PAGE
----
Influences of Alcohol and Substance Abuse on Mental Health

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The recurrent and excessive use of alcohol is the definition of alcohol abuse. Left untreated it would become a psychological or physical dependence referred to as an addiction. While each alcoholic is already engaged in alcohol abuse, it is possible for an individual to abuse alcohol and even not be an addict by the strictest definitions. Determining whether the line has been crossed between abuse and addiction is significant but regardless of whether an individual is a drug user or an addict, getting help is vital.

Behaviors often associated with alcohol abuse include DUI’s, unstable social relationships, and organ or neurological damage due to excessive and/or prolonged alcohol intake. Alcoholic addiction is characterized by an obsessive need to drink alcoholic beverage and physiological and or psychological dependence on its substance. The family relationship that exists between alcohol and an alcoholic could be likened to an all-consuming matter with an abusive lover that alienates its victim from every other relationship in his or her life.

The road to alcohol abuse and potential alcoholism starts in a high society where drinking alcoholic beverage is a preferred pastime and an acceptable way to let off steam and unwind. Business associates often meet for drinks after work. Special occasions like birthdays and anniversaries are often celebrated with champagne and mixed drinks. Sporting events and tailgating parties aren’t complete without individual favorite beer. Drinking is an accepted social behavior among grownups and a rite of passage for those turning 21. Unfortunately, social drinking could be the first step toward alcohol abuse.

An individual’s coping mechanisms and genetic makeup share equally important roles as predetermining factors in whether social drinking could potentially turn into an addiction. A history of mental disease or emotional instability could also increase the potential for alcohol abuse.

The earliest warning indicators of potential alcoholic abuse involve a subtle but growing preoccupation with the role that alcohol plays in an individual’s life.

•Social assemblies without alcohol become boring.

•Unwinding at the end of a stressful day is regularly defined by having a few drinks.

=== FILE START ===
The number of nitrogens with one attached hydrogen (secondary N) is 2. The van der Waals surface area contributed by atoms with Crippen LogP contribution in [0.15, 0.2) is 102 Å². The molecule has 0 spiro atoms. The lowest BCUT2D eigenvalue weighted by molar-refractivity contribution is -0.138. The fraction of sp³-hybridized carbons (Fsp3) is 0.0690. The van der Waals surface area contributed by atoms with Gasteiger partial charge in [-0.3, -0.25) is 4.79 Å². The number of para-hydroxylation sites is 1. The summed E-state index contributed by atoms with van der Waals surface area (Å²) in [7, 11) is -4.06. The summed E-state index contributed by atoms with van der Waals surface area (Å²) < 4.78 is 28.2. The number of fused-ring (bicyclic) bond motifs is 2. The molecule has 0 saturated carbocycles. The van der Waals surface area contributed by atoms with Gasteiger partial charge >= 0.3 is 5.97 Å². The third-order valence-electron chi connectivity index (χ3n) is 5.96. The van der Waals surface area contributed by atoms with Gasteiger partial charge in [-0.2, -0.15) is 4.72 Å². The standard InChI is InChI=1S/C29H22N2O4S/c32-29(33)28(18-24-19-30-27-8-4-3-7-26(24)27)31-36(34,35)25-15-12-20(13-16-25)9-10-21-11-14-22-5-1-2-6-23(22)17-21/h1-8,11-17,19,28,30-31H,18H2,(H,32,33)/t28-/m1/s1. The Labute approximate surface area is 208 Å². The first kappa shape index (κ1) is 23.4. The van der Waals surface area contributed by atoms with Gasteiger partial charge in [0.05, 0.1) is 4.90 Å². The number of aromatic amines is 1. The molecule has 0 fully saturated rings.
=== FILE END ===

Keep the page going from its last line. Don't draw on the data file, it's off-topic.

•Thoughts become preoccupied with consuming the next drink.

•Driving drunk becomes a more regular behavior, culminating in DUI’s.

•What starts out as a way to have fun goes on into the means of numbing out emotionally or dealing with pain?

•Mood swings onset that are not attributable to any other physical or mental health issue.

When an individual carries on to abuse alcohol, reinforcing its role of importance while relying upon it as a coping mechanism, addiction is the next step. A substance abuser who is well on his way to becoming an alcoholic will get down to drink, not just socially, but alone. He could also develop a ritual of when and how much he drinks. That will protect his behavior at the expense of friends or loved ones.

Alcohol addiction is considered by the mainstream mental health community to be a disease because it alters brain chemistry, creating a compulsion to consume one drink and then another, and another. Alcohol is a drug and those who abuse it can develop psychological and/or physiological dependence. When there is physiological addiction, withdrawal, referred to as detox, without suitable supervision and enough medical support, can lead to loss of life.

Symptoms of alcohol addiction include the following:

1. Drinking alone

2. Inability to control the amount of alcohol consumed

3. Hoarding alcohol

4. A chronic and compulsive desire to drink

5. Loss of interest in prior activities and relationships

6. A gradual build up of tolerance to increased levels of alcohol

7. Symptoms of alcohol withdrawal when not able to drink, this could include nausea, irritability, sweating, shaking, and hallucinations.

Social drinkers rarely give serious consideration to the possibility of getting a problem with alcohol abuse. A lot never will. The gradual onset of alcohol abuse is marked, however, with warning signs and indicators that highlight the truth that a problem exists. Still, those who abuse alcohol rarely see the danger signs that may be staring them in the face. Chronic abuse is simply minutes away from becoming the beginning of addiction.

The National Institute on Alcohol Abuse and Alcoholism provides wide information both to public and professional populations to assist in education and self assessment for the potential of having a trouble with alcohol.

Help for alcohol abuse and/or addiction generally falls out as family and close friends see the warning signs and become proactive in encouraging a problem drinker to seek help.

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